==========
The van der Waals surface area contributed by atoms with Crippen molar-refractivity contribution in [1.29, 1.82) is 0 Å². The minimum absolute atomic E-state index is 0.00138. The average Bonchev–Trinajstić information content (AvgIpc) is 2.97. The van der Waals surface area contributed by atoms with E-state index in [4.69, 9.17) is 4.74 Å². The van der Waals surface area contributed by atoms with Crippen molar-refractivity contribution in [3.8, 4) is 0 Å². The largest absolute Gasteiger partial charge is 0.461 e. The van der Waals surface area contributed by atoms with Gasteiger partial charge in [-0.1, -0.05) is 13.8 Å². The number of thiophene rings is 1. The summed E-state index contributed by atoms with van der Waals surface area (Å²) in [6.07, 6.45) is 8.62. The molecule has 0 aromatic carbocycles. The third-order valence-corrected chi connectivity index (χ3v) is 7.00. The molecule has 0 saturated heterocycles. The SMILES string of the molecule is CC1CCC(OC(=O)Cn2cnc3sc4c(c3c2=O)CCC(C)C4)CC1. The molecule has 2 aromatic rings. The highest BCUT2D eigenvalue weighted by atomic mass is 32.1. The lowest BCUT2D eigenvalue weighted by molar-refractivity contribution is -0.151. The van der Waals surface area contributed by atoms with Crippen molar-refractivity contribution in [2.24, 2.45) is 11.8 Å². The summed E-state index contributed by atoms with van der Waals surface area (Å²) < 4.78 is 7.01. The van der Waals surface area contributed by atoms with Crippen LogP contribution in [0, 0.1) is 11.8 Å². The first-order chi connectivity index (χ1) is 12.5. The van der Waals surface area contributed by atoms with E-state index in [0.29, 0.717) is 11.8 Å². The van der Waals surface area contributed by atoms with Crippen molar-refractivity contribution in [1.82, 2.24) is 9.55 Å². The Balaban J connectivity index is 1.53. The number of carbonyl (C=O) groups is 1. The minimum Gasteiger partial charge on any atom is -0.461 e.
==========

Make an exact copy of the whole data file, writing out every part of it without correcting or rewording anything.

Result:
The van der Waals surface area contributed by atoms with Crippen molar-refractivity contribution in [1.29, 1.82) is 0 Å². The minimum absolute atomic E-state index is 0.00138. The average Bonchev–Trinajstić information content (AvgIpc) is 2.97. The van der Waals surface area contributed by atoms with E-state index in [4.69, 9.17) is 4.74 Å². The van der Waals surface area contributed by atoms with Crippen molar-refractivity contribution in [3.8, 4) is 0 Å². The largest absolute Gasteiger partial charge is 0.461 e. The van der Waals surface area contributed by atoms with Gasteiger partial charge in [-0.1, -0.05) is 13.8 Å². The number of thiophene rings is 1. The summed E-state index contributed by atoms with van der Waals surface area (Å²) in [6.07, 6.45) is 8.62. The molecule has 0 aromatic carbocycles. The third-order valence-corrected chi connectivity index (χ3v) is 7.00. The molecule has 0 saturated heterocycles. The SMILES string of the molecule is CC1CCC(OC(=O)Cn2cnc3sc4c(c3c2=O)CCC(C)C4)CC1. The molecule has 2 aromatic rings. The highest BCUT2D eigenvalue weighted by atomic mass is 32.1. The lowest BCUT2D eigenvalue weighted by molar-refractivity contribution is -0.151. The van der Waals surface area contributed by atoms with Crippen molar-refractivity contribution in [2.24, 2.45) is 11.8 Å². The summed E-state index contributed by atoms with van der Waals surface area (Å²) < 4.78 is 7.01. The van der Waals surface area contributed by atoms with Crippen LogP contribution in [0, 0.1) is 11.8 Å². The first-order chi connectivity index (χ1) is 12.5. The van der Waals surface area contributed by atoms with E-state index in [0.29, 0.717) is 11.8 Å². The van der Waals surface area contributed by atoms with Crippen molar-refractivity contribution in [1.82, 2.24) is 9.55 Å². The Balaban J connectivity index is 1.53. The number of carbonyl (C=O) groups is 1. The minimum Gasteiger partial charge on any atom is -0.461 e.